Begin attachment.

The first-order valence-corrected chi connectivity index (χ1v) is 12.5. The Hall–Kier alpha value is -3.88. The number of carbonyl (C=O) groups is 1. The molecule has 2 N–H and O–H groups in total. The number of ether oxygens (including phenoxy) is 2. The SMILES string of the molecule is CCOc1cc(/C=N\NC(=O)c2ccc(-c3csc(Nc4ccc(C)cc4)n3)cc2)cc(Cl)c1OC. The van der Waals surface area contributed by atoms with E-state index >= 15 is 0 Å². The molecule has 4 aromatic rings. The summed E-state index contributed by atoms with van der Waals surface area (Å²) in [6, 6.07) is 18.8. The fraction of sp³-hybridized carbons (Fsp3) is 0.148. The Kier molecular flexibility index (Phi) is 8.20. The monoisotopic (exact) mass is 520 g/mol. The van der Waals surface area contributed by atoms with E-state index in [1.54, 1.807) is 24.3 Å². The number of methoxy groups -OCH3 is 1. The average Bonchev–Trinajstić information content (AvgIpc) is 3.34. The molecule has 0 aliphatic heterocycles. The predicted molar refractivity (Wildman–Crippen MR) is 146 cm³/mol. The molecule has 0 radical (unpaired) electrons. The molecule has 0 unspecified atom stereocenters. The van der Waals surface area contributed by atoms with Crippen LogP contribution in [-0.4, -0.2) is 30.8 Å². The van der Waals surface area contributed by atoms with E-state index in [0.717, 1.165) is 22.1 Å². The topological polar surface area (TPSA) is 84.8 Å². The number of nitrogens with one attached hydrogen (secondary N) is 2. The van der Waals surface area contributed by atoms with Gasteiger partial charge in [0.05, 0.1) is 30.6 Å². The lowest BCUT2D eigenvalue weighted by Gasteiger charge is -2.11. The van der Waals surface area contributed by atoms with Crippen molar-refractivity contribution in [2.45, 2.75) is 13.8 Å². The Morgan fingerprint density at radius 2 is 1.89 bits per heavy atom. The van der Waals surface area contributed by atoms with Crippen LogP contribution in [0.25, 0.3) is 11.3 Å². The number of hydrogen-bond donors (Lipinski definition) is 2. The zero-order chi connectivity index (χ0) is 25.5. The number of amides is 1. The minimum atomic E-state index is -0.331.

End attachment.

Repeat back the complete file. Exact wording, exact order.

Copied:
The first-order valence-corrected chi connectivity index (χ1v) is 12.5. The Hall–Kier alpha value is -3.88. The number of carbonyl (C=O) groups is 1. The molecule has 2 N–H and O–H groups in total. The number of ether oxygens (including phenoxy) is 2. The SMILES string of the molecule is CCOc1cc(/C=N\NC(=O)c2ccc(-c3csc(Nc4ccc(C)cc4)n3)cc2)cc(Cl)c1OC. The van der Waals surface area contributed by atoms with E-state index >= 15 is 0 Å². The molecule has 4 aromatic rings. The summed E-state index contributed by atoms with van der Waals surface area (Å²) in [6, 6.07) is 18.8. The fraction of sp³-hybridized carbons (Fsp3) is 0.148. The Kier molecular flexibility index (Phi) is 8.20. The monoisotopic (exact) mass is 520 g/mol. The van der Waals surface area contributed by atoms with E-state index in [1.54, 1.807) is 24.3 Å². The number of methoxy groups -OCH3 is 1. The average Bonchev–Trinajstić information content (AvgIpc) is 3.34. The molecule has 0 aliphatic heterocycles. The predicted molar refractivity (Wildman–Crippen MR) is 146 cm³/mol. The molecule has 0 radical (unpaired) electrons. The molecule has 0 unspecified atom stereocenters. The van der Waals surface area contributed by atoms with Crippen LogP contribution in [-0.4, -0.2) is 30.8 Å². The van der Waals surface area contributed by atoms with E-state index in [0.717, 1.165) is 22.1 Å². The topological polar surface area (TPSA) is 84.8 Å². The number of nitrogens with one attached hydrogen (secondary N) is 2. The van der Waals surface area contributed by atoms with Gasteiger partial charge in [0.05, 0.1) is 30.6 Å². The lowest BCUT2D eigenvalue weighted by Gasteiger charge is -2.11. The van der Waals surface area contributed by atoms with Crippen molar-refractivity contribution in [2.45, 2.75) is 13.8 Å². The Morgan fingerprint density at radius 2 is 1.89 bits per heavy atom. The van der Waals surface area contributed by atoms with Crippen LogP contribution in [0.25, 0.3) is 11.3 Å². The number of hydrogen-bond donors (Lipinski definition) is 2. The zero-order chi connectivity index (χ0) is 25.5. The number of amides is 1. The minimum atomic E-state index is -0.331.